Replacing Gas Engines

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Clean fuel cells could be cheap enough to replace gas engines in vehicles.

Researchers at the University of Waterloo claim that advancements in zero-emissions fuel cells could make the technology cheap enough to replace traditional gasoline engines. With the recent development of a new fuel cell capable of lasting about ten times longer than current technology, research shows that fuel cells could be economically practical, if mass-produced, to power vehicles with electricity.

“With our design approach, the cost could be comparable or even cheaper than gasoline engines,” said Xianguo Li, Director of the Fuel Cell and Green Energy Lab at Waterloo. “The future is very bright. This is clean energy that could boom.”

The initial research focused on implementing existing fuel cell technology to replace gas engines within hybrid vehicles, which would, in turn, power the generators to recharge batteries while being driven. However, that was not considered to be cost-effective.

Researchers solved that problem by creating a new design which made fuel cells more durable by delivering a constant, rather than fluctuating, amount of electricity.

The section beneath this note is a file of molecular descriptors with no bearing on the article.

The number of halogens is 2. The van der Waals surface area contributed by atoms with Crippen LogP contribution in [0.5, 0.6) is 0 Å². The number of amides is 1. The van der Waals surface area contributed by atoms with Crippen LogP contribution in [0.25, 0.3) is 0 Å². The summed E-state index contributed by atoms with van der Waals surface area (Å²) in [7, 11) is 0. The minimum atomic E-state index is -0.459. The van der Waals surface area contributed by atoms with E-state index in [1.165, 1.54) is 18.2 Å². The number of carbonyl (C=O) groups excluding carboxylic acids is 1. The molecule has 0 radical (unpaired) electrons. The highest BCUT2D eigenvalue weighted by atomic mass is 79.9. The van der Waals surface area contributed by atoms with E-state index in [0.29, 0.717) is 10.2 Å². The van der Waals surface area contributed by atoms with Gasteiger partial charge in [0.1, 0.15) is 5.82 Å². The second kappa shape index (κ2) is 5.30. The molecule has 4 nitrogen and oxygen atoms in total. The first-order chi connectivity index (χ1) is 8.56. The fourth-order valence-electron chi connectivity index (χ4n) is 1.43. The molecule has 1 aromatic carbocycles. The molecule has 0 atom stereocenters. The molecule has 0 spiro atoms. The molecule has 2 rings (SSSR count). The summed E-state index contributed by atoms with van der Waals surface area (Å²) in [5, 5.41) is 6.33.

That means the cells, which produce electricity from the chemical reaction when hydrogen and oxygen are combined to make water, can be far simpler and cheaper.

“We have found a way to lower costs and still satisfy durability and performance expectations,” said Li, a professor of mechanical and mechatronics engineering. “We’re meeting economic targets while providing zero emissions for a transportation application.”

Researchers hope that the introduction of fuel cells in hybrid vehicles will lead to mass production and lower unit costs, eventually replacing both batteries and gas engines to provide a more affordable, safe, dependable, clean source of electrical power.

“This is a good first step, a transition to what could be the answer to the internal combustion engine and the enormous environmental harm it does,” said Li.

Li collaborated with lead researcher Hongtao Zhang, a former post-doctoral fellow, Waterloo mathematics professor Xinzhi Liu and Jinyue Yan, an energy expert, and professor in Sweden.

Their work, Enhancing fuel cell durability for fuel cell plug-in hybrid electric vehicles through strategic power management, appears in the Journal of Applied Energy.

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